Today was nice though. I built three new boxes for raised beds. They are going to contain Russian Comfrey plants that I bought from a lady on the homesteading forum. Apparently, these plants will grow to be 5 feet in diameter! Hope it does ok. I couldn't plant it right away due to the weather, so I left it in the packaged in the hope that it doesn't dry out too much. She also included some Elephant Garlic corms to be planted next month. I'm looking forward to harvesting Elephant garlic next year.

Haven't done any more sewing, but I plan to. I ordered a couple of patterns online. One, a blouse, should come in tomorrow. The other, is this really cute Stella Apron pattern. 

The rock work is coming along. I finished the part that goes ove the pipe where it goes under the road way. I made it into a little raised bed for flowers. Pictures tomorrow.

We're in for a nice dry, sunny week in the low 80s!!! Perfect for getting some of the outside chores finished. Maybe I'll even put the shingles on the roof of the dove cote. One side's done, so it won't take long. I have two pigeons in a cage waiting to move into it. Poor Ken, he wants to continue preparing the chimney for re-pointing but the weather is only nice when he's at work.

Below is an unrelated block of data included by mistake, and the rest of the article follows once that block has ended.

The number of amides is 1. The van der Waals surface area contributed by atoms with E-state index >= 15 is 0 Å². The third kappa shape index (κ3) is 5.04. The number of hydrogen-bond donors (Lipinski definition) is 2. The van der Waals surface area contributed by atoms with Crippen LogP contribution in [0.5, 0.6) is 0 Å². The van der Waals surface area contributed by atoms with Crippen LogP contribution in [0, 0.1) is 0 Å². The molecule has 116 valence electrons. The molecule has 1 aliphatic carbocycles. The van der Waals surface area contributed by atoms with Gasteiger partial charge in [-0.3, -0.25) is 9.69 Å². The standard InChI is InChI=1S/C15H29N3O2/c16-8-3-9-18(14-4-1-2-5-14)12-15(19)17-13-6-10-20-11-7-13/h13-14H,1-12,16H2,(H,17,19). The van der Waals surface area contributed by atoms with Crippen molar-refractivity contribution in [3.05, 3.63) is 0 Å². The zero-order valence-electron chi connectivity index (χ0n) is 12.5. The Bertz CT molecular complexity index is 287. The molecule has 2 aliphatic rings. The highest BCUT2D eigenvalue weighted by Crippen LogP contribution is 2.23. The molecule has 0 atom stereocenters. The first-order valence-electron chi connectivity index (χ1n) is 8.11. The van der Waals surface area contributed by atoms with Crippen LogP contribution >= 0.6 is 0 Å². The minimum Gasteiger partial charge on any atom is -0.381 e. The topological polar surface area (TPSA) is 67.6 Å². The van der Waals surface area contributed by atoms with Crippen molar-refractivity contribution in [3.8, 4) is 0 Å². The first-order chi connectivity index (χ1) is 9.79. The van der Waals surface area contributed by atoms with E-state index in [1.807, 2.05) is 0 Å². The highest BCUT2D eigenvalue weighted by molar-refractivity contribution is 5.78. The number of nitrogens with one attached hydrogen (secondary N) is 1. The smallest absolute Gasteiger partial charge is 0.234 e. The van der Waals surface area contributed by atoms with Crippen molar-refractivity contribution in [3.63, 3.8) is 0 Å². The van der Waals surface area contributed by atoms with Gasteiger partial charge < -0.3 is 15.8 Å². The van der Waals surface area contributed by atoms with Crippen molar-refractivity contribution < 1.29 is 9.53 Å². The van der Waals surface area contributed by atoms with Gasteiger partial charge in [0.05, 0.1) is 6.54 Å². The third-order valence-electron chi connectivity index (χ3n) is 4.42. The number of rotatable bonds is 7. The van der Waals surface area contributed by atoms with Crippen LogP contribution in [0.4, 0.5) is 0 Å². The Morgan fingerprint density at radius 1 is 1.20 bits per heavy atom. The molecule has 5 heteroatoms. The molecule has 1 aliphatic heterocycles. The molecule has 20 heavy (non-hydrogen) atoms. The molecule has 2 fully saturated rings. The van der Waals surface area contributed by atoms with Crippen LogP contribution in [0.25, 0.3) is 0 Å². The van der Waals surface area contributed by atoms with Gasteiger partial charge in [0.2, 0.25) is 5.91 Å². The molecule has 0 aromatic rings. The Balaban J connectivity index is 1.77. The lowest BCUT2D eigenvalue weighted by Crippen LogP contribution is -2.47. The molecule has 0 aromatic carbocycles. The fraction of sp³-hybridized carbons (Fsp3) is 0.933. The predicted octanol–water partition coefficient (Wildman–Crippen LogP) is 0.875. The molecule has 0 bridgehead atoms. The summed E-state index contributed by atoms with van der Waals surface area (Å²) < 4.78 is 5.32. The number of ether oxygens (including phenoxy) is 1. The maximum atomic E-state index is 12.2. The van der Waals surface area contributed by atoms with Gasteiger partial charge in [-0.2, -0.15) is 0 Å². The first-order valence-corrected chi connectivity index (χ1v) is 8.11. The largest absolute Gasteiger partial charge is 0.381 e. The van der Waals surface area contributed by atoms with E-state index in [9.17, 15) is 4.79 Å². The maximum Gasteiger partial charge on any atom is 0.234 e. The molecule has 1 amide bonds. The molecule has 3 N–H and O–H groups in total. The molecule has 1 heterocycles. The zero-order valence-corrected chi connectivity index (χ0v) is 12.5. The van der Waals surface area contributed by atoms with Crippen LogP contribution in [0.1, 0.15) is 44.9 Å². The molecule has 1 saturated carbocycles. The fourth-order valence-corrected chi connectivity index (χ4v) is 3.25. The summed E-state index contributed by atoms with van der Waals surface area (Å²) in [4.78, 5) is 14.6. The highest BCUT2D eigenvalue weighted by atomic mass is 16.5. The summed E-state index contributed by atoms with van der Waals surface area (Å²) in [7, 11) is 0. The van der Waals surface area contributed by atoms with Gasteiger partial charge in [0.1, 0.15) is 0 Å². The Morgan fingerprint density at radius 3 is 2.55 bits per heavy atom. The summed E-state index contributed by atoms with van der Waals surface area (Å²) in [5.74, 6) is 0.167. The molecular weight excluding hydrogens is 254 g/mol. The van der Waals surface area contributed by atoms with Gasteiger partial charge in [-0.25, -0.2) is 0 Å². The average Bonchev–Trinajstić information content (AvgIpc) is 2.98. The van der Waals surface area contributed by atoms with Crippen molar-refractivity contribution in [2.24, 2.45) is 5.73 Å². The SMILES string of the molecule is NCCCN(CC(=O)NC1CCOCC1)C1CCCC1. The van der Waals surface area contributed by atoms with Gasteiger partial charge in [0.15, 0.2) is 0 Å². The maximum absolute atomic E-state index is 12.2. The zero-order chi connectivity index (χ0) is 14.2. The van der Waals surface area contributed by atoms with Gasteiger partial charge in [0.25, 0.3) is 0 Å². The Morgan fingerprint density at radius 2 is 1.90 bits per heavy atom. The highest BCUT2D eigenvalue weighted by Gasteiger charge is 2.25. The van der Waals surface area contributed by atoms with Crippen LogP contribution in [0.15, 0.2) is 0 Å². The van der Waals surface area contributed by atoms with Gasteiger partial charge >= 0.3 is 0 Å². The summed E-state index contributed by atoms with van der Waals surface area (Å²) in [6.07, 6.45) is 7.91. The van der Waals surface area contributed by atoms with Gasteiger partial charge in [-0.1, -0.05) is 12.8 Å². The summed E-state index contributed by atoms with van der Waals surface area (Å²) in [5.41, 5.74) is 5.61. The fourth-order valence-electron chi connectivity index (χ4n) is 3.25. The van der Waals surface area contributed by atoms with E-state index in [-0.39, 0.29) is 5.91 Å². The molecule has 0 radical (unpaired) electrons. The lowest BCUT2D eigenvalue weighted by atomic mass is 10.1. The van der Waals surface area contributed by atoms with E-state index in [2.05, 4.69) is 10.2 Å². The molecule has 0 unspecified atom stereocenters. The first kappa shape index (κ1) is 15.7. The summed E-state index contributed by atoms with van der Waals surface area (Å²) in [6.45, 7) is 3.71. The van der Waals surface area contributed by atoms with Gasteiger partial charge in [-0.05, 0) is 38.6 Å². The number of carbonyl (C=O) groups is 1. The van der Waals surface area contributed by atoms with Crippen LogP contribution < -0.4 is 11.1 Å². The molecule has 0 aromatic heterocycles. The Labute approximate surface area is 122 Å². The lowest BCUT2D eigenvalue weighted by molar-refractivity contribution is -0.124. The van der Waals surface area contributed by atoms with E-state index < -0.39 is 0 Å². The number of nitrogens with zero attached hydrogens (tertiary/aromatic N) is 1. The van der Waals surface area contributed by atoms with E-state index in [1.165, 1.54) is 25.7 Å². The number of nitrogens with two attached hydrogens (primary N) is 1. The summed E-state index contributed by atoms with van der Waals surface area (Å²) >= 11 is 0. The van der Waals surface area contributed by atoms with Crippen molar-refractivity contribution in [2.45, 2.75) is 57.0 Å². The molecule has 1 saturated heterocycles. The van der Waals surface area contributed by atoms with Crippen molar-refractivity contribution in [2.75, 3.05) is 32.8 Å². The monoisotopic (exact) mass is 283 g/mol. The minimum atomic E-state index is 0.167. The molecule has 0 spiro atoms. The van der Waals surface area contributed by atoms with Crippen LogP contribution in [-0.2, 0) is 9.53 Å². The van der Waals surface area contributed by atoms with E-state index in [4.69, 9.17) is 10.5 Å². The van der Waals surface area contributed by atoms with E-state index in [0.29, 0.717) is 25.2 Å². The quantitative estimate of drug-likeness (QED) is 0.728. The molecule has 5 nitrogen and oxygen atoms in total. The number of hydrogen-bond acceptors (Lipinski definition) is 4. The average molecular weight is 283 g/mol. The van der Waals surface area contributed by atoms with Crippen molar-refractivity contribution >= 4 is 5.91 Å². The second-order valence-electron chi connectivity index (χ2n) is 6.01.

Monday, August 16, 2010

The Stone work's coming along

Every day I lay a few more rocks. Ken's been seeding and spreading straw. Think I might plant some daffodils in that raised bed there.
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Multi-colored apron

Woo hoo! I'm getting into sewing a bit. It's been a long time since I did any so I decided to begin with something simple- because if it doesn't go right from the get go I quickly lose patience!

 There are lot's of free patterns on the web. Over the weekend I  made this bright and cheery apron. It was a free download available Here. Very easy. Wish I hadn't ironed the frill at the bottom though; it kind of took away the pizzaz. I'm going to make another one but a little bit larger, and in a large floral, similar to the one on the website.

Thank you Bari J, for the free pattern!
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Thursday, August 12, 2010

Wednesday, August 11, 2010

Dehydrated Produce

I keep telling my Mum how much I love dehydrating veggies from the garden. This is just a tiny sampling of some of the things I've dried. Left to right is: pears ( from someone elses tree), onions, tomatoes from last years garden, apple slices ( on sale at the supermarket) and cucumber slices from this year's garden. Oh, and the two little bottles are the basil shown earlier and stevia, both from the garden. Soon, we are going to be inundated with tomatoes. I can't wait to see them all crispy dry and put up for winter!